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Letters to the Editor

July 31, 2010

It's somebody else's turn to write about politics, public service



To the editor:

This past March, while I worked as a volunteer at a large YMCA fundraiser, a business leader came up to me and told me that he hadn't always liked the stuff I had written for the editorial page, but that lately my work had greatly improved.

Since I've been retired for many months now, this amused me. But then I began to feel some regret; I was getting praise I didn't deserve for someone else's work. And he wasn't the first one to miss the reports of my departure.

So, in the interest of fairness and accuracy, yes, I have retired, after 35 years at The Herald-Mail. Since I left, I've done some free-lance writing, performed in a musical at Frederick's Weinberg Center (in a part about 75 seconds long) and have continued to do volunteer work.

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Some people who do know I've retired have asked me why I don't continue to write political commentary. There are several reasons.

In Washington County, we citizens have long held our local elected leaders too much in awe, failing to offer them constructive criticism when they need it. It would be better we treated them like the public servants they are, or better yet, like professional athletes.

Imagine, for example, if year after year, a pitcher ended the season with excuses about how unfair the team's opponents were and how they wouldn't give him a break. Would he be re-signed, sent back to the minors or kicked out of baseball altogether? And yet we as citizens buy the excuses again and again and sing up the unsuccessful office-holder for another term.

And if, like a clumsy shortstop, an elected official stakes his reputation on being a budget hawk, but never seems to win support for enough cuts to produce a major tax cut, why don't we ever conclude, like an MLB general manager, that you can only give a player so many chances?

Do you get the benefit of the doubt repeatedly if you don't perform well in your job? Then why do we keep giving it to our elected officials? Treating them respectfully for the difficult jobs they do is one thing; ignoring their failure to produce year after year is another. It's an attitude I couldn't change in a generation.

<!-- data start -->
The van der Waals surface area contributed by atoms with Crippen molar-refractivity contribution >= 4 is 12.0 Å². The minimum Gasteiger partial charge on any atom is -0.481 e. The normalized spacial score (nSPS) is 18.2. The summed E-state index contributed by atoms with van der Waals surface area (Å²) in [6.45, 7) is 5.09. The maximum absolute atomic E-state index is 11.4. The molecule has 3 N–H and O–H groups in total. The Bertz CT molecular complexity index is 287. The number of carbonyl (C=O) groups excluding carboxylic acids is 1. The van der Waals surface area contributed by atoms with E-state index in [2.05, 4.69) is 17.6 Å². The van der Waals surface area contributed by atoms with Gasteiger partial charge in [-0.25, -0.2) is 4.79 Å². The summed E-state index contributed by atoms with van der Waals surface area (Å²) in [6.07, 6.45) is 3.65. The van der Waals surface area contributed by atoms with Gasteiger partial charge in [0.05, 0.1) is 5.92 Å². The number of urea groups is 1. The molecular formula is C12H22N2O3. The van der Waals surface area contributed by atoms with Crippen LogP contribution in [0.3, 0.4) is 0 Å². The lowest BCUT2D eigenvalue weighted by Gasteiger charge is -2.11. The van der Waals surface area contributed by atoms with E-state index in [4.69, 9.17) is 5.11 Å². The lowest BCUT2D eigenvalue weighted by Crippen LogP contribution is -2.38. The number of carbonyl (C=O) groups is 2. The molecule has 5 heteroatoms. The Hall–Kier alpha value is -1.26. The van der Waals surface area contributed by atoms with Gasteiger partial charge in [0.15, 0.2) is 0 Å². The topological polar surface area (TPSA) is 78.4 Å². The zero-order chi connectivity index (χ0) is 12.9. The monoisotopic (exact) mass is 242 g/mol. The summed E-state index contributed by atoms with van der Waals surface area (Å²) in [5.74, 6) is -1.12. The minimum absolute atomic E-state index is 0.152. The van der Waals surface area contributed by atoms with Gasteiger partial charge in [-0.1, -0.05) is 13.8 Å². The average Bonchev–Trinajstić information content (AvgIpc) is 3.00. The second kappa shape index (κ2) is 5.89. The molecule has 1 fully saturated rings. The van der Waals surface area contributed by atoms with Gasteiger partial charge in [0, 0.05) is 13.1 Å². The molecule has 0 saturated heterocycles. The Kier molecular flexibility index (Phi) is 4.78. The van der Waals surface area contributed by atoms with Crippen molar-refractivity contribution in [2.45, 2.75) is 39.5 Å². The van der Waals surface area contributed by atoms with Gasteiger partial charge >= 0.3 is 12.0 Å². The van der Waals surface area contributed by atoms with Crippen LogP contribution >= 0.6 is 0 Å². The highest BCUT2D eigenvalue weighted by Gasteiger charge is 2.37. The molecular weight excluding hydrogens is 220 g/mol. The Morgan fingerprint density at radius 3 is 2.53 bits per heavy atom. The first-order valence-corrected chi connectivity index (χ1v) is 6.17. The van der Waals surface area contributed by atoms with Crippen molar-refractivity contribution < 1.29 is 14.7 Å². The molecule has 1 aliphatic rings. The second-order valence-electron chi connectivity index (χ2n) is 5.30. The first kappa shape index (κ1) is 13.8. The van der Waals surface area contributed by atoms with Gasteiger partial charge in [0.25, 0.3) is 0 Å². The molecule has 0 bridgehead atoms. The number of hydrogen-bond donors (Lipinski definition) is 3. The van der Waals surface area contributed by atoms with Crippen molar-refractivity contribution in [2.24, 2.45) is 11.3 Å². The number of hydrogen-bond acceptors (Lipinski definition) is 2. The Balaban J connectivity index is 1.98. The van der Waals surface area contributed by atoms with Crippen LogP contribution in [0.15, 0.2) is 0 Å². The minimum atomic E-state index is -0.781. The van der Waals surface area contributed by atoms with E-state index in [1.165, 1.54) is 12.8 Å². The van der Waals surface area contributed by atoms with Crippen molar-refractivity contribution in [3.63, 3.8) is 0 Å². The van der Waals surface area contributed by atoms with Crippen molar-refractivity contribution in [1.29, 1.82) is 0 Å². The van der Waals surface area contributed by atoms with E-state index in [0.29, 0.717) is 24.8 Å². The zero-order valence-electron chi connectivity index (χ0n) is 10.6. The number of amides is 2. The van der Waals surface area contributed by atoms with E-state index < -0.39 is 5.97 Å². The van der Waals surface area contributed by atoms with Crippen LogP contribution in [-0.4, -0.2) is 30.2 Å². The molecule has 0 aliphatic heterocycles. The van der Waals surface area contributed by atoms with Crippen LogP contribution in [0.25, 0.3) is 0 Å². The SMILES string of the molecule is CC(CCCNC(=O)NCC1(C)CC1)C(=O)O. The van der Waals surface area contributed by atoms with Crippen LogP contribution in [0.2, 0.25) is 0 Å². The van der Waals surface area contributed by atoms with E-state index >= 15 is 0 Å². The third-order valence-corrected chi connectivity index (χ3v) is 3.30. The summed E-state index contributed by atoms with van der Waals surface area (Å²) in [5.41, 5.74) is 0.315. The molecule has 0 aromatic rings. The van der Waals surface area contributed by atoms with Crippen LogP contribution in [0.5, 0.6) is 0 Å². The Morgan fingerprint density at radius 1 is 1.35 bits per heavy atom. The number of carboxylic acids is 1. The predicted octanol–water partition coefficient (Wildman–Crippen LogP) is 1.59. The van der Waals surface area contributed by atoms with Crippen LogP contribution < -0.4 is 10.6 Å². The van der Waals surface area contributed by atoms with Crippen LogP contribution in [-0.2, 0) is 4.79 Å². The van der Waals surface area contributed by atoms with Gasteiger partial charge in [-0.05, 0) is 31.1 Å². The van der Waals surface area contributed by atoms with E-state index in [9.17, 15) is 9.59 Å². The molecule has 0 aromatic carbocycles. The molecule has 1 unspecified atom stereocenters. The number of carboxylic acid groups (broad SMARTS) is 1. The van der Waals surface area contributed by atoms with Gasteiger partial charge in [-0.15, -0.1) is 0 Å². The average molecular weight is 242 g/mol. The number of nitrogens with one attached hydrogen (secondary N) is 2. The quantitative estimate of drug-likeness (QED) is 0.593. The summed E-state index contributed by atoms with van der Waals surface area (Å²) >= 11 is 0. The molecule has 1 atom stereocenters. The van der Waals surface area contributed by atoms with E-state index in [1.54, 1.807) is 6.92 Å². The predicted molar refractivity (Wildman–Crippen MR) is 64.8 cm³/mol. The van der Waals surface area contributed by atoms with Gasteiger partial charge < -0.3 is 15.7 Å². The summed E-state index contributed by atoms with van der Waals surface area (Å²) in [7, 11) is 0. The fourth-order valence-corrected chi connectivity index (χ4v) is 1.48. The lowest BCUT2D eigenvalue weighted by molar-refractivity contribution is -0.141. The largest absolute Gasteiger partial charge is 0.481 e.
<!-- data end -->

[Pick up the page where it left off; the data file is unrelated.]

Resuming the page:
To be completely fair, success in public service, as opposed to politics, is not as easy to see as a home run or a flashy double-play. Public service success, in baseball terms, requires a whole group of people to push a 2-ton ball across the outfield, then over the center-field wall and into the stands. And then it's not always appreciated. The idea of zoning, for example, was denounced when first proposed here, but the idea of repealing it now would spark a citizen protest.

The decline of news readership is another problem, chronicled in many books. The issues that face Washington County are complex, yet few people will wade through the thousands-of-words articles such issues would require. To engage citizens, it would take a "60 Minutes" type examination of problems such as job development, downtown revitalization and the benefits of merging Hagerstown and Washington County government departments.

And who would sponsor such an enterprise, which would not be cheap and which no one could guarantee would not be spurned in favor of the latest reality show?

Finally, to do good commentary, you need to talk to both the newsmakers and the people covering the news. Reporters don't have time to brief private citizens like me on what they're doing -- and probably little inclination to do so, really. And why should elected officials explain their actions in detail to me, with no assurance that such explanations would find their way into print or that they would be seeing their "no comment" featured if they stonewalled?

Those are major obstacles to doing a good job. Writers who don't talk to the people they write about are like the old-timers who solve the world's problems every morning in the coffee shop. They have a point of view, but not necessarily one that includes all of the facts.

And so, I want to thank all of the people I worked with over the past 35 years, especially my colleagues, those who spoke to me when they didn't have to and those who read my stuff on a regular basis. I may write about some other things, but probably not politics and public service. It's somebody else's turn.

Bob Maginnis
Smithsburg




Government funds shouldn't pay for primary elections



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